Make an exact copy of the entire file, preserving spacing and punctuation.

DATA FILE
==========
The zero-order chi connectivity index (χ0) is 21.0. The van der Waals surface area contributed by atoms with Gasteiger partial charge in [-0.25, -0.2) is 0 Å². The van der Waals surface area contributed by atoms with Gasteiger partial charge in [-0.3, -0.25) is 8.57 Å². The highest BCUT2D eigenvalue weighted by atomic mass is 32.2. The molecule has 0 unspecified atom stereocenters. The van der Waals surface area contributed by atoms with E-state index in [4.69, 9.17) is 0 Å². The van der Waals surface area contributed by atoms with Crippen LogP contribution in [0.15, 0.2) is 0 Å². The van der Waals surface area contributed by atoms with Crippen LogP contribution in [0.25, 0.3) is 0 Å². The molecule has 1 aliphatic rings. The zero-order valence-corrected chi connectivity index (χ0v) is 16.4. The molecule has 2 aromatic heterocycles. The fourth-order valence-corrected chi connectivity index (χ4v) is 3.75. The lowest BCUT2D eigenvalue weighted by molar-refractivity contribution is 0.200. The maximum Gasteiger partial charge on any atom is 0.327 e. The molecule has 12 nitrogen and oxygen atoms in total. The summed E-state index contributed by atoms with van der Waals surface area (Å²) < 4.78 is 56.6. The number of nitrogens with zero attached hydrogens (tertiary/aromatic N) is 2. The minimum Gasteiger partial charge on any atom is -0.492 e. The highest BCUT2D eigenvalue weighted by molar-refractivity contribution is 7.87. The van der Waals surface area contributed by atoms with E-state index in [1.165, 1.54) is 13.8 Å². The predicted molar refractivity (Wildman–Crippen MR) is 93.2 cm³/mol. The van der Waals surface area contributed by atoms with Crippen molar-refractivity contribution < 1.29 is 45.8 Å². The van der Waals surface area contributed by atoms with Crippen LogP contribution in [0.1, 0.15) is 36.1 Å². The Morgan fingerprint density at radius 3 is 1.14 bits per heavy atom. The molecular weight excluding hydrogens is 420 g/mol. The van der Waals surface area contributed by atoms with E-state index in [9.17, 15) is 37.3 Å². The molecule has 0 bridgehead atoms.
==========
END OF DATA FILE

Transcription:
The zero-order chi connectivity index (χ0) is 21.0. The van der Waals surface area contributed by atoms with Gasteiger partial charge in [-0.25, -0.2) is 0 Å². The van der Waals surface area contributed by atoms with Gasteiger partial charge in [-0.3, -0.25) is 8.57 Å². The highest BCUT2D eigenvalue weighted by atomic mass is 32.2. The molecule has 0 unspecified atom stereocenters. The van der Waals surface area contributed by atoms with E-state index in [4.69, 9.17) is 0 Å². The van der Waals surface area contributed by atoms with Crippen LogP contribution in [0.15, 0.2) is 0 Å². The van der Waals surface area contributed by atoms with Crippen LogP contribution in [0.25, 0.3) is 0 Å². The molecule has 1 aliphatic rings. The zero-order valence-corrected chi connectivity index (χ0v) is 16.4. The molecule has 2 aromatic heterocycles. The fourth-order valence-corrected chi connectivity index (χ4v) is 3.75. The lowest BCUT2D eigenvalue weighted by molar-refractivity contribution is 0.200. The maximum Gasteiger partial charge on any atom is 0.327 e. The molecule has 12 nitrogen and oxygen atoms in total. The summed E-state index contributed by atoms with van der Waals surface area (Å²) < 4.78 is 56.6. The number of nitrogens with zero attached hydrogens (tertiary/aromatic N) is 2. The minimum Gasteiger partial charge on any atom is -0.492 e. The highest BCUT2D eigenvalue weighted by molar-refractivity contribution is 7.87. The van der Waals surface area contributed by atoms with E-state index in [1.165, 1.54) is 13.8 Å². The predicted molar refractivity (Wildman–Crippen MR) is 93.2 cm³/mol. The van der Waals surface area contributed by atoms with Crippen molar-refractivity contribution < 1.29 is 45.8 Å². The van der Waals surface area contributed by atoms with Crippen LogP contribution in [0.1, 0.15) is 36.1 Å². The Morgan fingerprint density at radius 3 is 1.14 bits per heavy atom. The molecular weight excluding hydrogens is 420 g/mol. The van der Waals surface area contributed by atoms with E-state index in [9.17, 15) is 37.3 Å². The molecule has 0 bridgehead atoms.